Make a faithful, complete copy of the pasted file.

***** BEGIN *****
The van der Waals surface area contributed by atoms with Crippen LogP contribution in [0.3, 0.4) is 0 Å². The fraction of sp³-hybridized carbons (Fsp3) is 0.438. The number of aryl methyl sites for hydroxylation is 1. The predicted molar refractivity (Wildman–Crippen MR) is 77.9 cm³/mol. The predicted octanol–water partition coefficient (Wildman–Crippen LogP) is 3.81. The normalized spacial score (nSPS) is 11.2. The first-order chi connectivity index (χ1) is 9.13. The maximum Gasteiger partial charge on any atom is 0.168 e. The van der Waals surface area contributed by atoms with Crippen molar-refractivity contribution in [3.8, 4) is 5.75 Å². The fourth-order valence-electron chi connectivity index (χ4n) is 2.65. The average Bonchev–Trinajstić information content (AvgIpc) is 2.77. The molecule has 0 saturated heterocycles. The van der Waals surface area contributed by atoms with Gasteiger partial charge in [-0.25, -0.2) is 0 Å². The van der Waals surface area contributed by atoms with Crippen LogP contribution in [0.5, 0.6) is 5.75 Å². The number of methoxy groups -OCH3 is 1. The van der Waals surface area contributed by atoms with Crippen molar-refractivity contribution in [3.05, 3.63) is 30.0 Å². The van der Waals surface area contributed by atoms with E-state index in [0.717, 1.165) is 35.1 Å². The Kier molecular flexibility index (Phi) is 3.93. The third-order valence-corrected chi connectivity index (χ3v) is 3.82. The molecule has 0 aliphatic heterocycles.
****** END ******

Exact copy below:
The van der Waals surface area contributed by atoms with Crippen LogP contribution in [0.3, 0.4) is 0 Å². The fraction of sp³-hybridized carbons (Fsp3) is 0.438. The number of aryl methyl sites for hydroxylation is 1. The predicted molar refractivity (Wildman–Crippen MR) is 77.9 cm³/mol. The predicted octanol–water partition coefficient (Wildman–Crippen LogP) is 3.81. The normalized spacial score (nSPS) is 11.2. The first-order chi connectivity index (χ1) is 9.13. The maximum Gasteiger partial charge on any atom is 0.168 e. The van der Waals surface area contributed by atoms with Crippen molar-refractivity contribution in [3.8, 4) is 5.75 Å². The fourth-order valence-electron chi connectivity index (χ4n) is 2.65. The average Bonchev–Trinajstić information content (AvgIpc) is 2.77. The molecule has 0 saturated heterocycles. The van der Waals surface area contributed by atoms with Gasteiger partial charge in [-0.25, -0.2) is 0 Å². The van der Waals surface area contributed by atoms with Crippen LogP contribution in [0.5, 0.6) is 5.75 Å². The number of methoxy groups -OCH3 is 1. The van der Waals surface area contributed by atoms with Crippen molar-refractivity contribution in [3.05, 3.63) is 30.0 Å². The van der Waals surface area contributed by atoms with E-state index in [0.717, 1.165) is 35.1 Å². The Kier molecular flexibility index (Phi) is 3.93. The third-order valence-corrected chi connectivity index (χ3v) is 3.82. The molecule has 0 aliphatic heterocycles.